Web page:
After forming in Los Angeles in 1971, the release of their self-titled debut album Eagles was a breakthrough success.
The album saw it’s lead single Take It Easy reach number 12 on the Billboard Hot 100. The songs give off a real 70s Californian road trip feeling; on a hot down, going 90 down a highway, a freight train to your right.
Here’s what band members don henley and the late glenn frey had to say about it;
GLENN: Jackson Browne, J.D. Souther, and I all lived at 1020 Laguna in Echo Park. J.D. and I shared a 60-a-month, one-room apartment — a couch and kind of a bed with a curtain in front of it. Right underneath us in an even smaller studio apartment was Jackson. He had his piano and guitars down there. I didn’t really know how to sit down and work on a song until I heard him playing underneath us in the basement. He would work on “Jamaica Say You Will,” and he had the first verse and chorus. Then he would sing the second verse — sing it five or six times — and then silence. Twenty seconds later, he would start again and sing the second verse this time, and, if he liked it, he’d sing it over and over again. I had never really witnessed that sort of focus — someone being that fastidious — and it gave me a different idea about how to write songs; that maybe it wasn’t all just going to be a flood of inspiration. That’s when I first heard “Take It Easy.”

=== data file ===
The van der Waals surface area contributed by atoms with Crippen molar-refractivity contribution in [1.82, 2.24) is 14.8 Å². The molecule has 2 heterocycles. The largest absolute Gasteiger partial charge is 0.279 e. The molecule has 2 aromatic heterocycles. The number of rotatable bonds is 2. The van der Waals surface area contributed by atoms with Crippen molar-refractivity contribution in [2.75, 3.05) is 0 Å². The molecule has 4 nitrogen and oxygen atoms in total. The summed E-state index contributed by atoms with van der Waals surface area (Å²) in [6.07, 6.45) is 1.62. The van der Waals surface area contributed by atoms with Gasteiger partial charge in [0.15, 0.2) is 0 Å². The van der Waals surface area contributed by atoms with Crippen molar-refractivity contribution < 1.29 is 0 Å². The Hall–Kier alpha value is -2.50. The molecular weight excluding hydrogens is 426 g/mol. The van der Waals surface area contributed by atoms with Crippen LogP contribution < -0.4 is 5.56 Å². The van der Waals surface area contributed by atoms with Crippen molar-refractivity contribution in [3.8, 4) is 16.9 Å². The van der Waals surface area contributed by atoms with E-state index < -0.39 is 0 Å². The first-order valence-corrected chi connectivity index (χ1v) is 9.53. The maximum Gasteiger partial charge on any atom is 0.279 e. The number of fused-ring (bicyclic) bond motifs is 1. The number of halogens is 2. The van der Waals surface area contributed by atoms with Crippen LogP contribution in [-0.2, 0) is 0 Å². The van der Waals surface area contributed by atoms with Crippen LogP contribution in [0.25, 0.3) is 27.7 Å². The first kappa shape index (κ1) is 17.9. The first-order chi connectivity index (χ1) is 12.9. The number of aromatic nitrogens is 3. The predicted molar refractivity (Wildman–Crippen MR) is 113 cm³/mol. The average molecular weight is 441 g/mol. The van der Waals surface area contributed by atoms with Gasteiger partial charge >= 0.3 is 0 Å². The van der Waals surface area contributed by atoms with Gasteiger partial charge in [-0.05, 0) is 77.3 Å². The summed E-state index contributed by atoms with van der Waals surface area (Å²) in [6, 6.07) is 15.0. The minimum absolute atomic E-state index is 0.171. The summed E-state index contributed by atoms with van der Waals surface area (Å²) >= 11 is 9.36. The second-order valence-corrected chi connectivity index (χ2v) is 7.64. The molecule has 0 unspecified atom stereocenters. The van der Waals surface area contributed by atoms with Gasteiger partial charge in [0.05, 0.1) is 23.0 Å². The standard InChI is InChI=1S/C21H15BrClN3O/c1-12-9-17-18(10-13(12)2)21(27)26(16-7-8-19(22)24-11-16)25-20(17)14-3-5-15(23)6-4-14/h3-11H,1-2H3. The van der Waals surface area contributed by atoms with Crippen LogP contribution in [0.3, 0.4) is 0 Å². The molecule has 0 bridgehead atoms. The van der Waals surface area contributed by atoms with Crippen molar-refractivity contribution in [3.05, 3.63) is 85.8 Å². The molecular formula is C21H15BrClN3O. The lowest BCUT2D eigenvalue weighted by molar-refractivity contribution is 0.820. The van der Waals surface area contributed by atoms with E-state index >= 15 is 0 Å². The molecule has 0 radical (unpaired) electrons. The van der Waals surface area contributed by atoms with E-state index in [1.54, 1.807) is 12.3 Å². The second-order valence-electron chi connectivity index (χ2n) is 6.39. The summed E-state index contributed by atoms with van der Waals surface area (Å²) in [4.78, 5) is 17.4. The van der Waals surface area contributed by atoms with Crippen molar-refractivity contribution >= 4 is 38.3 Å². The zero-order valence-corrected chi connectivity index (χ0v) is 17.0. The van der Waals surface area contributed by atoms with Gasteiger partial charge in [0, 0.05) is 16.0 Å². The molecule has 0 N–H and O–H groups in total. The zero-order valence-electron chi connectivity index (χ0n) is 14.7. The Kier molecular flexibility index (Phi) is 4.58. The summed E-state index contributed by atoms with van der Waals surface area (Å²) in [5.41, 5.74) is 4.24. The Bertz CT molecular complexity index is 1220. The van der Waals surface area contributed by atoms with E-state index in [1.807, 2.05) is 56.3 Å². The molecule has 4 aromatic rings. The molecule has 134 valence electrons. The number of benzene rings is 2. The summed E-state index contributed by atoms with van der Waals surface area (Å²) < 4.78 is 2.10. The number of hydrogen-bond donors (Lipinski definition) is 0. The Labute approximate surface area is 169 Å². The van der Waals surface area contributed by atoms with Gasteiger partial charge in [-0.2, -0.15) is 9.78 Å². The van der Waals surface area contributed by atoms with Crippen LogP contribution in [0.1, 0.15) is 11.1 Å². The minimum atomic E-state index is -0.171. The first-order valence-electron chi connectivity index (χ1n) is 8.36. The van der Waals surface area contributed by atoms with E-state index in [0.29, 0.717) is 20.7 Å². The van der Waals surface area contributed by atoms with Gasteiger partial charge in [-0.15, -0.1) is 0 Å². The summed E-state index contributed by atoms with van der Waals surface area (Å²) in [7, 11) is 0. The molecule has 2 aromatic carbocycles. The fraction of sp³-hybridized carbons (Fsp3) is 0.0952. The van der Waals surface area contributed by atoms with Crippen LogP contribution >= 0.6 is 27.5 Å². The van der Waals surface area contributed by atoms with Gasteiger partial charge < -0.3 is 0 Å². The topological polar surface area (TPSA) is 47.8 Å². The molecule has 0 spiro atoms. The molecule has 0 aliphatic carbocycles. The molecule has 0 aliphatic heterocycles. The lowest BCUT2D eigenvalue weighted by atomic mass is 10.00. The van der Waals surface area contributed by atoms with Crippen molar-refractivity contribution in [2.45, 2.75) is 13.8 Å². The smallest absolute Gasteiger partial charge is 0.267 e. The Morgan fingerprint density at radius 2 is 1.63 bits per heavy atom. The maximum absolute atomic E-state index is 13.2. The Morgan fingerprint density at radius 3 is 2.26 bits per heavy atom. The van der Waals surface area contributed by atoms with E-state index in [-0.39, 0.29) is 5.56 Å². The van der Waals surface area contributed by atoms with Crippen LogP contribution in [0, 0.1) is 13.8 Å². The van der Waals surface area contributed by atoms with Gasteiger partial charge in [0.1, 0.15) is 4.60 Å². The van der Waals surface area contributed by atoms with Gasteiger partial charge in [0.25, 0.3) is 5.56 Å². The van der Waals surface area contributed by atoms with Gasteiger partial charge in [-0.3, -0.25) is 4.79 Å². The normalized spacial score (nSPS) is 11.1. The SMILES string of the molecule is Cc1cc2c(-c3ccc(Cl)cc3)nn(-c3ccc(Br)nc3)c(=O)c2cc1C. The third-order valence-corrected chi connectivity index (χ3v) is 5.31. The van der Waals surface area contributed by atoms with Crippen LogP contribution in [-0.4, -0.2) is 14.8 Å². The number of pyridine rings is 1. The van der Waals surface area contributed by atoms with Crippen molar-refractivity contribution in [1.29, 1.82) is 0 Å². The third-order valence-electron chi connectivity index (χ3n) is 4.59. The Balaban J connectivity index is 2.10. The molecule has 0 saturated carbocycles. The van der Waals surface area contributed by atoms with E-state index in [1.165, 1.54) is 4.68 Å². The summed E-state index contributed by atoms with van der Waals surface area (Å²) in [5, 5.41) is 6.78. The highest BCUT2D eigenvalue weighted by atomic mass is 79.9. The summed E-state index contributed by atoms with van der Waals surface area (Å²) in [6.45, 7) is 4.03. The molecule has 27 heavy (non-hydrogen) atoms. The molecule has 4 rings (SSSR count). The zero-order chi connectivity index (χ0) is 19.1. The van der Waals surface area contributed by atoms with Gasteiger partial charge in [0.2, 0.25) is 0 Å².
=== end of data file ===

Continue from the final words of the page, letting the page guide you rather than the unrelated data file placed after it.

DON: We gave Glenn a nickname, The Lone Arranger. He had a vision about how our voices could blend and how to arrange the vocals and, in many cases, the tracks. He also had a knack for remembering and choosing good songs. Jackson had shelved “Take It Easy” because he couldn’t complete it, but it was Glenn who remembered the song from some time earlier and asked Jackson about it one day.
GLENN: I told him that I really liked it. “What was that, man? What a cool tune that is.” He started playing it for me and said, “Yeah, but I don’t know — I’m stuck.” So he played the second unfinished verse and I said, “It’s a girl, my lord, in a flatbed Ford, slowin’ down to take a look at me.” That was my contribution to “Take It Easy,” really, just finishing the second verse. Jackson was so thrilled. He said, “Okay! We cowrote this.” But it’s certainly more of him. Sometimes, you know, it’s the package without the ribbon. He already had the lines about Winslow, Arizona. He’d had car trouble and broken down there on one of his trips to Sedona. He spent a long day in Winslow…. I don’t know that we could have ever had a better opening song on our first album. Just those open chords felt like an announcement, “And now … the Eagles.”
Courtesy of “Conversations with Don Henley and Glenn Grey” by Cameron Crowe August 2003.
turning 50 years old in June, the album no doubt set a clear foresight for what the future had in store for the band. With 5 number-one singles, 6 grammy awards and 6 number one albums; their music reached out to lot of people. even today fifty years on, tributes still pour in on youtube comments.
don henley telling the rolling stone in twenty-sixteen; “we wanted to create material that would showcase each of the band members’ strengths. … our main goal, at the beginning, was to write good, memorable songs, make albums that had little or no filler, that were consistent from beginning to end in terms of songwriting and production.”
throughout their discography there’s a range of love ballads, mainstream country but all meshed together to create classic car-radio hits.